Taken as a whole, folk tradition firmly reinforces traditional gender roles, and sees women as inferior to men. This view is of course far older and more widespread than Christianity, but in a Christian culture such as England's it would be confirmed both by biblical teaching and by the practical rules of Church life. Until very recently, Catholics and most Protestants forbade active participation by women in ritual, and devised rules to make their presence as unobtrusive as possible; they must keep their heads covered, must not preach, nor serve as acolytes, nor enter the sanctuary, since *menstruation was seen as polluting.
   Sexism is implied by many details of custom and belief, and examples will be found throughout this work - for example, *first footing must be done by a man; at *baptism boys must precede girls; in *conception and *pregnancy the favoured *right side is associated with boys, but the *left with girls; the 'females' in traditional customs were men comically dressed up; and so forth. The most serious instance of this stereotyping was that * witchcraft was far more often ascribed to women than to men.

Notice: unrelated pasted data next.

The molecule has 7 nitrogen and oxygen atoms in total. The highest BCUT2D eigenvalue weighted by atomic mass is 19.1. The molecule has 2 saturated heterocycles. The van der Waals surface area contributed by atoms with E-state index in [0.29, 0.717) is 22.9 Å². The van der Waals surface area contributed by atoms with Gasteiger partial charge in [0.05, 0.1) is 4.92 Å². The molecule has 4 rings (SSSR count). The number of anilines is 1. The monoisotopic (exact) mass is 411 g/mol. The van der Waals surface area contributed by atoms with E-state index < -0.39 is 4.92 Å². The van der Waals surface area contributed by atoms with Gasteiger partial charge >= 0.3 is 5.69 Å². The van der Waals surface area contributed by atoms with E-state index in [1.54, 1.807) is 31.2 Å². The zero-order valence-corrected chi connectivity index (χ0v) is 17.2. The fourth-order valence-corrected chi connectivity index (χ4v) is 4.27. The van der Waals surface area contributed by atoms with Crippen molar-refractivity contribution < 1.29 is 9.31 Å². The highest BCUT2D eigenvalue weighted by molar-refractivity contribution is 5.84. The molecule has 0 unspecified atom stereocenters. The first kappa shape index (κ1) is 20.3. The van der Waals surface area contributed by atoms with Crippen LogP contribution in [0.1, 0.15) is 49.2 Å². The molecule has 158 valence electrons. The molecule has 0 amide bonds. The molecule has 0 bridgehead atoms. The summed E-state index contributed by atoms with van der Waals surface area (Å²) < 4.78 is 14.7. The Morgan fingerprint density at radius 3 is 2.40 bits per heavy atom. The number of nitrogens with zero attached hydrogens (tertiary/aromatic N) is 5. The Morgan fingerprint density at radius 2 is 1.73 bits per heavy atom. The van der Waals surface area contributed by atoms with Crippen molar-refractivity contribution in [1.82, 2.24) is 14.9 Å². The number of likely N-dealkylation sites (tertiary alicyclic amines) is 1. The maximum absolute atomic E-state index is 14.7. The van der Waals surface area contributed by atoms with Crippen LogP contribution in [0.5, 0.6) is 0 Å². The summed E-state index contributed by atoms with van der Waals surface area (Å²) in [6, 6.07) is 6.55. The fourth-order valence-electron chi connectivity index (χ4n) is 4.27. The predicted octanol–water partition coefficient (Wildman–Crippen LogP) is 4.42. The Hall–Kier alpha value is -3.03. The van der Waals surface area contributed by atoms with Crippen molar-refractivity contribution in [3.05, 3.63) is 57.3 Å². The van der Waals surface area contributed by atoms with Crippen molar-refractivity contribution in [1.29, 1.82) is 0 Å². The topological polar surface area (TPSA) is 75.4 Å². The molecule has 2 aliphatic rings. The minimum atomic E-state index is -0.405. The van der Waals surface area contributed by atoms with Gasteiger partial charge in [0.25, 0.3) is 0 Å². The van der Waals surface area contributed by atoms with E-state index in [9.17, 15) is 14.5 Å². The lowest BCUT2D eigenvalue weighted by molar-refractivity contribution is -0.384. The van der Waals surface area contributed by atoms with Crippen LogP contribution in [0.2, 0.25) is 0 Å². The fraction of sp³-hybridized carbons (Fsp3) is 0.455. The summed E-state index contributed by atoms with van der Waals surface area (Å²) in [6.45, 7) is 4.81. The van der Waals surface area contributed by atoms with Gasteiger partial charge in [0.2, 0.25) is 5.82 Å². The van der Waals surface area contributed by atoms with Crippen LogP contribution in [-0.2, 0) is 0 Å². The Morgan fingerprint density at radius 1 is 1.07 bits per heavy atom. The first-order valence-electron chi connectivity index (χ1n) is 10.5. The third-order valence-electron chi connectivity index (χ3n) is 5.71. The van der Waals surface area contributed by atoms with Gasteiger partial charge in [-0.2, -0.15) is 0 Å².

In songs and narratives, the picture is less consistent. There are songs describing strong, active heroines who dress as soldiers to follow their lovers to war, or clever ones who outwit evil men; on the other hand, there are plenty of mocking nagging wives. Folktale heroines are often brave and resourceful in dealing with would-be *robbers, murderers, and dangerous supernatural beings, as in *Mr Fox and related stories. In local legend, one finds a handful of noble ladies honoured as benefactors, or as founders of a tradition; *Godiva is the best known, and others are associated with the * Haxey Hood Game, the *Tichborne Dole, and the St Briavels *bread and cheese throwing.
   Powerful supernatural females were fairly common in medieval and Elizabethan literature (e.g. Morgan le Fay, *Mab, Titania), but not in later folklore; those that do occur are almost all sinister *bogeys such as *Black Annis, *Jenny Greenteeth, and *Peg Powler. Only the recently discovered Queen *Rat of Cockney toshers' lore fits the ancient role of the goddess who bestows good luck on her human lovers.
   ■ Torborg Lundell, Folklore 94 (1983), 240-6; Malcolm Jones, Folklore 101 (1990), 69-87; Jacqueline Simpson, Folklore 102 (1991), 16-30.

A Dictionary of English folklore. . 2014.

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